Balancing cost and risk is the secret to IT security success
Why hasn't a major television network produced a show about IT security? At first glance, it seems a subject fraught with drama—a cross between high-tech thriller and political saga, with a little comic book humour thrown in for the kids. Our hero is the Chief Information Security Officer (CISO) of a major enterprise, and we join him as he
battles espionage and intricate hacking attempts.
But there's a catch: Before the CISO can thwart would-be attackers, he first must convince executive management that the threats are big enough to warrant a hefty measure of protection. And here's another twist: Sometimes the threats are not big enough. So we end up watching a CISO that sometimes is Batman, with all of the bells and whistles to protect Gotham City from disaster—and sometimes he is just Bruce Wayne.
Fascinating? Not really. Who wants to watch a superhero battle evil on a budget? Yet that's the case in the world of IT security. It's not a thrilling drama—it's more of a reality show. Instead of hurling a constant barrage of high-powered artillery at their assailants, CISOs must walk a thin and realistic line between cost and risk, weighing asset values and loss expectancies against the likelihood of certain threats. To strike that balance and paint an accurate picture of potential vulnerabilities and foes, businesses must engage in ongoing risk assessments that help justify both the expense and value of security.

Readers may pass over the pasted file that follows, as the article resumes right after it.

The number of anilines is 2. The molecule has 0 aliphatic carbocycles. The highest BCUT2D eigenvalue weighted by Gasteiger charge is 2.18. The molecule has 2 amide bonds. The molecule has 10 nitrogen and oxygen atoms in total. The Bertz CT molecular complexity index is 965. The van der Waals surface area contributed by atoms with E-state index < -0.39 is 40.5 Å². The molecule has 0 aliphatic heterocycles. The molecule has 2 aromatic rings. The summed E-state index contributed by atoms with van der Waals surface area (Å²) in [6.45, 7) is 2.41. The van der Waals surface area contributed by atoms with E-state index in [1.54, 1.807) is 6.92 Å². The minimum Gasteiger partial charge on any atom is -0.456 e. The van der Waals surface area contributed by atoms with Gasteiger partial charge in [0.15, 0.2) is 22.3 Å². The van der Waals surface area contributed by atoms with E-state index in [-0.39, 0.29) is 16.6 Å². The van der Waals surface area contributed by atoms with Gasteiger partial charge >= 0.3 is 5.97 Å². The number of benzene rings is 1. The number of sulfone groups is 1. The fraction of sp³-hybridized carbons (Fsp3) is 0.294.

An enterprise-wide adventure
The task of justification is a necessary burden in today's IT world. Like it or not,
IT organizations are under tremendous pressure to align technology with business
objectives. Budgets are tight, and executive attitudes have shrunk from the gaping
optimism of the late 1990s into a more practical mindset. Companies now accept
that an IT infrastructure built for the sake of IT only neglects the importance of the
business it is meant to serve. Likewise, IT security implemented purely for the sake
of protecting IT investments—and not for protecting all enterprise assets, including
the corporate purse—neglects the value of corporate objectives. It also shows the
kind of dichotomy between IT and business that some experts believe triggered the downfall of the dot-com dominion.
Risk assessments are the means by which companies can visualize the alignment between
IT security and business, putting faceless threats and intangible asset value into a